What made the Luscombe’s results even more surprising was that the campaign was run over the Christmas break when car searches are traditionally down in number.
So the question is, what are the challenges and risks of adopting a ‘local social’ strategy?
Related: Nissan tops social media charts
Risks and risk management in automotive local social
As with all enterprise social media, rolling out accounts across all dealerships comes with a plethora of risks not only to brand reputation but aspects of compliance in relation to regulatory bodies such as the Financial Conduct Authority (FCA).
Traditionally, local sales teams, service centre managers and reception staff have lacked the training needed to understand the ‘success factors’ in driving effective social media campaigns. This is where management platforms like CrowdControlHQ come into their own, helping central teams to proactively support local teams to deliver effective, measured and compliant campaigns, driven through a synergy of collaborative effect connecting central campaigns with local insight led approaches.
- Central communications teams having no oversight of interactions taking place on behalf of the brand
- Dilution of central brand or campaign messages
- Password security – local only access places the company at risk if the employee leaves and takes the password with them or shares the password.
- Lack of audit trail - which means if a post receives complaints or breaches FCA financial compliance regulations, the organisation find it hard to identify the originator
- Users may have direct access to both their personal and business Twitter or Facebook on their phone results in accidental posting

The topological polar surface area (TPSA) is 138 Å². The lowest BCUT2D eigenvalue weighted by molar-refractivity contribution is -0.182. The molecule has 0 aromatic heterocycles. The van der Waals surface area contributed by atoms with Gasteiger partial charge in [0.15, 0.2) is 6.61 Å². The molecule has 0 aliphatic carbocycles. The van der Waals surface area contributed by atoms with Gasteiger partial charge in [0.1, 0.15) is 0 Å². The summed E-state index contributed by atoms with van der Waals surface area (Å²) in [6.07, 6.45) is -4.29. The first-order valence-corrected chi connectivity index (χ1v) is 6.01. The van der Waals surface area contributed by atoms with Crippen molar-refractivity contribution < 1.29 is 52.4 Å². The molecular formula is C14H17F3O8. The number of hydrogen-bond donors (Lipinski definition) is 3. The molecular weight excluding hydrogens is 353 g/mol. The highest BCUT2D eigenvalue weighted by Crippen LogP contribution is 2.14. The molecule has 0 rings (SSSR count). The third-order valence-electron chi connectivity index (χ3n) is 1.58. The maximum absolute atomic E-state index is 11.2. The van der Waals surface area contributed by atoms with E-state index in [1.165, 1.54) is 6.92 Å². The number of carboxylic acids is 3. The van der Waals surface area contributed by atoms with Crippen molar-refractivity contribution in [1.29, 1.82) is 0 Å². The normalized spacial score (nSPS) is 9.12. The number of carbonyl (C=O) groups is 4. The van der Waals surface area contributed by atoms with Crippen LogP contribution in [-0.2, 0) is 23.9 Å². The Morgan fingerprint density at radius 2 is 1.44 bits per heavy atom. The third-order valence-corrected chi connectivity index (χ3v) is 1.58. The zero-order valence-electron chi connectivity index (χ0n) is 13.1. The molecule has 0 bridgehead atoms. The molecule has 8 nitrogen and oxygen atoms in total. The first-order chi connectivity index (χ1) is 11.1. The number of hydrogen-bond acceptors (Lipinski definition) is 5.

- Mishandling of customer service enquires
- Breaches of industry standards e.g. posting unsolicited financial promotions
- Audit trails – there is now a need to record and report on social media interactions to the FCA when requested; under the new FCA Social Media Guidelines (regulations released Q1 2015).
“Don’t just tell us the risks, tell us how to manage them”, I hear you say! So here are my 3 Top tips for managing the risks of a ‘local social’ strategy
- 1) Manage Effectively - Ensure you have a social media management platform in place that provides a time effective single dashboard for monitoring all social media interactions, allows for collaboration across your dealerships, an audit trail of who said what and of course keeps your data on-shore here in the UK to ensure that you remain compliant.
- 2) Secure your social - Remove direct access to business owned social media assets, securing passwords, and maintaining ownership of accounts when staff leave the company. This also ensures HR teams have a complete audit trail of employee contributions to social media, in case of policy breaches.
- 3) Be compliant - In order to comply with FCA regulations, automotive dealerships should have an automated management system which supports prevention of unsolicited financial promotions, a ‘two sets of eyes policy’ on content, and the ability to easily report on all social media interactions which have taken place across the organisation during a given time period.
Special thanks to our friends at SGH Martineau for the invitation to the conference and of course the speakers who create such a great event.
CrowdControlHQ is the UK’s leasing social media risk management and compliance platform, accessed online and on the move. We work across the automotive sector to connect dealerships with the public at large, giving them tools that help them effectively listening geographically, engage and drive their strategy effectively.